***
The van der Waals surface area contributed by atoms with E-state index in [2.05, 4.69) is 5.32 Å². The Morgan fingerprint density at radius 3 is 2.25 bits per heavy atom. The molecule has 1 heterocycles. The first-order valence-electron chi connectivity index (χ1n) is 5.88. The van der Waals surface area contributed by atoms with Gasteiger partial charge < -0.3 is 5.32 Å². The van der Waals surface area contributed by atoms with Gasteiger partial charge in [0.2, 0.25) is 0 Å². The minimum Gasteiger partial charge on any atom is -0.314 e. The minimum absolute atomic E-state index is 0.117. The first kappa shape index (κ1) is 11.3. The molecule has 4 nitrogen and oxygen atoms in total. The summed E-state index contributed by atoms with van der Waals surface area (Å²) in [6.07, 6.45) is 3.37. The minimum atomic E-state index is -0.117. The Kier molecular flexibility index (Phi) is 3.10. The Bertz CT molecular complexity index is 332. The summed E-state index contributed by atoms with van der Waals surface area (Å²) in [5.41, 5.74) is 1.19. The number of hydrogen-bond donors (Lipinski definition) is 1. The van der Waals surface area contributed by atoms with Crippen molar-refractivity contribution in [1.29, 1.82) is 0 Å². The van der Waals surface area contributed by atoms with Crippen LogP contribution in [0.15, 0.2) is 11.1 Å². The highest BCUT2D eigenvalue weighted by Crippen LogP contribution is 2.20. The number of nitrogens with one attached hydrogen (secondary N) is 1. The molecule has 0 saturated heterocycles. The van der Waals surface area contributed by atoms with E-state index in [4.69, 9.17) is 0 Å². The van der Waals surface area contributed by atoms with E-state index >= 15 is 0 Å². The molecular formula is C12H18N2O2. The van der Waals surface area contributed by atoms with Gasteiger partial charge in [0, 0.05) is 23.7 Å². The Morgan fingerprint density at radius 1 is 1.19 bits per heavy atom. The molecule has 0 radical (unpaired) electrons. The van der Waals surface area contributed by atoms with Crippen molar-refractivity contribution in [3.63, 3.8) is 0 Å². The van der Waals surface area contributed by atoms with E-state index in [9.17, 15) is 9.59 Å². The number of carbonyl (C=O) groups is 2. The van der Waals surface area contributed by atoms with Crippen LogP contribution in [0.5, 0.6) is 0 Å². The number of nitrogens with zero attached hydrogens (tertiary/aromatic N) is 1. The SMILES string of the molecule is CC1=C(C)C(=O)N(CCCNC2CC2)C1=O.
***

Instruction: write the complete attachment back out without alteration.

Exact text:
The van der Waals surface area contributed by atoms with E-state index in [2.05, 4.69) is 5.32 Å². The Morgan fingerprint density at radius 3 is 2.25 bits per heavy atom. The molecule has 1 heterocycles. The first-order valence-electron chi connectivity index (χ1n) is 5.88. The van der Waals surface area contributed by atoms with Gasteiger partial charge < -0.3 is 5.32 Å². The van der Waals surface area contributed by atoms with Gasteiger partial charge in [0.2, 0.25) is 0 Å². The minimum Gasteiger partial charge on any atom is -0.314 e. The minimum absolute atomic E-state index is 0.117. The first kappa shape index (κ1) is 11.3. The molecule has 4 nitrogen and oxygen atoms in total. The summed E-state index contributed by atoms with van der Waals surface area (Å²) in [6.07, 6.45) is 3.37. The minimum atomic E-state index is -0.117. The Kier molecular flexibility index (Phi) is 3.10. The Bertz CT molecular complexity index is 332. The summed E-state index contributed by atoms with van der Waals surface area (Å²) in [5.41, 5.74) is 1.19. The number of hydrogen-bond donors (Lipinski definition) is 1. The van der Waals surface area contributed by atoms with Crippen molar-refractivity contribution in [1.29, 1.82) is 0 Å². The van der Waals surface area contributed by atoms with Crippen LogP contribution in [0.15, 0.2) is 11.1 Å². The highest BCUT2D eigenvalue weighted by Crippen LogP contribution is 2.20. The number of nitrogens with one attached hydrogen (secondary N) is 1. The molecule has 0 saturated heterocycles. The van der Waals surface area contributed by atoms with E-state index in [4.69, 9.17) is 0 Å². The van der Waals surface area contributed by atoms with E-state index >= 15 is 0 Å². The molecular formula is C12H18N2O2. The van der Waals surface area contributed by atoms with Gasteiger partial charge in [0, 0.05) is 23.7 Å². The Morgan fingerprint density at radius 1 is 1.19 bits per heavy atom. The molecule has 0 radical (unpaired) electrons. The van der Waals surface area contributed by atoms with Crippen molar-refractivity contribution in [3.63, 3.8) is 0 Å². The van der Waals surface area contributed by atoms with E-state index in [9.17, 15) is 9.59 Å². The number of carbonyl (C=O) groups is 2. The van der Waals surface area contributed by atoms with Crippen LogP contribution in [0.5, 0.6) is 0 Å². The number of nitrogens with zero attached hydrogens (tertiary/aromatic N) is 1. The SMILES string of the molecule is CC1=C(C)C(=O)N(CCCNC2CC2)C1=O.